Lots of nice, clean stuff! Antiques & More! Having a Birthday, Anniversary, Graduation or Event Coming Up? Share It With Everyone by Placing a HAPPY AD!

925 S. LOCUST ST Fri 8-4, Sat 8-1. Baby items (no clothes), toys, car seat etc. Large dresser with mirror, household items. Very clean. Reasonable prices

SYCAMORE FRI & SAT 8-4 525 Nathan Lattin Ln.

~ Heron Creek ~

NO EARLY BIRDS! Air hockey table, tools, hanging beer pool table light, furniture, toys, kids & adult clothes, books, games, stereo's, old TV's,household items, home décor, old Kenmore sewing machine in cabinet (needs some work) & MUCH, MUCH MORE!!


GIGANTIC GARAGE SALE!! Daily Chronicle Classified 877-264-2527

REAL ESTATE AUCTION The Estate of LaVerne Jarvis will be offering both their Real Estate & Personal Property at Public Auction.Sale will be located on site at 702 Cedar Lane, Genoa, IL. Watch for signs off of Route 72 in Genoa.

Call 815-756-4841 x2468, or toll-free 877-688-4841

PERSONAL PROPERTY TO FOLLOW. info and photos Listing #: 1861844

Email: classified@ Fax: 815-477-8898 or online at:

Thursday, Friday & Saturday 8am – 2pm

August 8th-11th Thursday, Friday, Saturday 9 AM until 5 PM & Sunday 10 AM until 3 PM

Aug. 9 & 10 8-4


Send your Classified Advertising 24/7 to:

Return of the 'FUN' garage sale

22720 Fenstermaker Rd

Multi-Family Garage Sale

Early morning Monday through Saturday. 1 year contract.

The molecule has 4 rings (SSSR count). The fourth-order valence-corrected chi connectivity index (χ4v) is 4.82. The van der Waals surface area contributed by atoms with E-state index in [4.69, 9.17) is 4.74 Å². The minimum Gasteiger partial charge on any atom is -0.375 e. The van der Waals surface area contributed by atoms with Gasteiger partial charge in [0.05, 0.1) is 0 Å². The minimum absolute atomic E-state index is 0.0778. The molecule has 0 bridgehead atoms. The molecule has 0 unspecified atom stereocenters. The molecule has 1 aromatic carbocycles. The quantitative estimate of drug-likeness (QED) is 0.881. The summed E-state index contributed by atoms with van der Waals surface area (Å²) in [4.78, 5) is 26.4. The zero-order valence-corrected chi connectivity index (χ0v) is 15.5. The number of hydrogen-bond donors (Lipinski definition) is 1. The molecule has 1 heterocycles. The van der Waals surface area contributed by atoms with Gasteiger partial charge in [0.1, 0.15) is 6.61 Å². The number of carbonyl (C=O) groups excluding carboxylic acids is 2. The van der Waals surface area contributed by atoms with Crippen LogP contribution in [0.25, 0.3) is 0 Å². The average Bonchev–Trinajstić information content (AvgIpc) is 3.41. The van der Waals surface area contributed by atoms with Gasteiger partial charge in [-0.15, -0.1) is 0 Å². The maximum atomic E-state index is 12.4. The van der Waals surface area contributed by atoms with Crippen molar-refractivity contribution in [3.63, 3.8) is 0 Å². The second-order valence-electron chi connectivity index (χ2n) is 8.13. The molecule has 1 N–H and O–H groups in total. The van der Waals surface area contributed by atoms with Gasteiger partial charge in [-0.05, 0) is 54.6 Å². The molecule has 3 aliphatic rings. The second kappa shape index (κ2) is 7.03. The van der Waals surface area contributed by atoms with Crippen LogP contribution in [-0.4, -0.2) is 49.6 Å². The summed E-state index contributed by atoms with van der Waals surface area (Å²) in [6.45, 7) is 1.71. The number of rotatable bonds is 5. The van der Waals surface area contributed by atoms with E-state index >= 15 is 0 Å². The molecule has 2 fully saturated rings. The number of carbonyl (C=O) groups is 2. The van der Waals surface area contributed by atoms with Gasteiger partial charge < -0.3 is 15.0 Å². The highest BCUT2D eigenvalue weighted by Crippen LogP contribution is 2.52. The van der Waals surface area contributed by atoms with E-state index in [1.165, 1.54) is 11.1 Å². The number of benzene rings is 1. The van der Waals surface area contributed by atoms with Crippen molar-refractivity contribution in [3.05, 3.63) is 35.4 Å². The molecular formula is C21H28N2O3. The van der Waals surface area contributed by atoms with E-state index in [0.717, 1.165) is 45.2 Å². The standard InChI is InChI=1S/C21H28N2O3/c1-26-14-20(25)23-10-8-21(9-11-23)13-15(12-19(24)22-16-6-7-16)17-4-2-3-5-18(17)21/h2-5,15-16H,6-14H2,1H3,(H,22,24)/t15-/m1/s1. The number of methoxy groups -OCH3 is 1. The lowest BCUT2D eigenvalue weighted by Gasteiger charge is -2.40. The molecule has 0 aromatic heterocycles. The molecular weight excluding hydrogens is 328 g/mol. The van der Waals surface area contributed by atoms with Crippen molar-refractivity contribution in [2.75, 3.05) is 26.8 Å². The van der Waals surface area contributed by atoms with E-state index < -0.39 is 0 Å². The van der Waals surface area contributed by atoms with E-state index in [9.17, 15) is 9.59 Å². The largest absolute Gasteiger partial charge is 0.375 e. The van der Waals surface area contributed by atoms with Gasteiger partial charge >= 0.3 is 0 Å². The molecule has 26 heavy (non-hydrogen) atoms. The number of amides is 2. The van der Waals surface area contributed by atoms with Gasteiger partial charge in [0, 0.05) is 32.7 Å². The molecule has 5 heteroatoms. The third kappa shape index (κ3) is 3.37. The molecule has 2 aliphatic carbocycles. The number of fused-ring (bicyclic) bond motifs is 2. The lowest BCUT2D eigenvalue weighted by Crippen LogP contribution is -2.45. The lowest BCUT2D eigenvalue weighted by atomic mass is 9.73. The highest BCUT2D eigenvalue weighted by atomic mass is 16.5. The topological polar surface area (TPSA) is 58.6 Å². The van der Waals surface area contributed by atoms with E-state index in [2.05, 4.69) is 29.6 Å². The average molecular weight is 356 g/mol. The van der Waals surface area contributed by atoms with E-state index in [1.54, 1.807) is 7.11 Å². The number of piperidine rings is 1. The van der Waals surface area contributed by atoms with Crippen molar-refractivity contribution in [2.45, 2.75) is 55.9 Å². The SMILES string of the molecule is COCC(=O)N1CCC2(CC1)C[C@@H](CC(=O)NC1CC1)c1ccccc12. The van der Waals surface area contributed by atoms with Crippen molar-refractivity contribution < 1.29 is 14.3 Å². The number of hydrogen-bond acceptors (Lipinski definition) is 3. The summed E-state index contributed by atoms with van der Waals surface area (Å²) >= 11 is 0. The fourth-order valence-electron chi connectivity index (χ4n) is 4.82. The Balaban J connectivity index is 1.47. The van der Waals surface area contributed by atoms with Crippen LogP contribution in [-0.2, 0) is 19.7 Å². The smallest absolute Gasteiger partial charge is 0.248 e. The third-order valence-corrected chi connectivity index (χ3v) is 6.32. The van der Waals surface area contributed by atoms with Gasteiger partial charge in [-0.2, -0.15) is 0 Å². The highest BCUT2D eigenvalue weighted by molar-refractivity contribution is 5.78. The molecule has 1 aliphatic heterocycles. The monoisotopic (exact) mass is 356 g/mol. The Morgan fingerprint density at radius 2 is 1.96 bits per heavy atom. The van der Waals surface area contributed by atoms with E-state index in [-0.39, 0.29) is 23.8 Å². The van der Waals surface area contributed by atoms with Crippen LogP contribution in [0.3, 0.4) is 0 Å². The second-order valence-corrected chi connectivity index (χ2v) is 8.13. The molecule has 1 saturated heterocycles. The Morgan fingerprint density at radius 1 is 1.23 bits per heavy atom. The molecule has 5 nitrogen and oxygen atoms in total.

CAT - LOST South De Kalb County Area I'm lost, have you seen me? I was near Howison, McGirr and Perry, but could be anywhere. Large neutered male, mostly white with brown patches on his back, and brown on top of face and back of head, and a darker fluffy tail, and was wearing a red collar. If you see me, please call my people at 815-5019724. Reward. Thank you.

(Woodgate Sub)


Multi-Family Garage Sale

Thursday – Saturday 8:30am – 6:00pm

Friday & Saturday 8am – 3pm


Antiques, toys, collectibles, primitive, Shabby Chic, drop leaf tables, costume jewelry, trunks, china cabinet, wash stand, iron bed, horse collar & Hames, farm toys, old books, magazines, records, baseball cards, Pez, Match Box cars A Sale for the Serious Collector

61 E. Chestnut Ave. Thursday – Saturday Thursday & Friday, 8 – 4 8:00 – 4:00 Saturday, 8 – 1 DeKalb

Sycamore 1870 Kerrybrook Ct

(North of 72)

12130 Oakview Pl.

Everything must go! Bedroom set, entertainment center, gliding rocking chair & misc. items.

Thursday & Friday 8-4:00 Two houses of high quality Gullberg / Johnson's furniture for sale: oak armoire, curios, sofas, tables & chairs, washer/dryer, plus tools and lots of miscellaneous.




1028 London Ct


Thur, Fri & Sat 8am – 5pm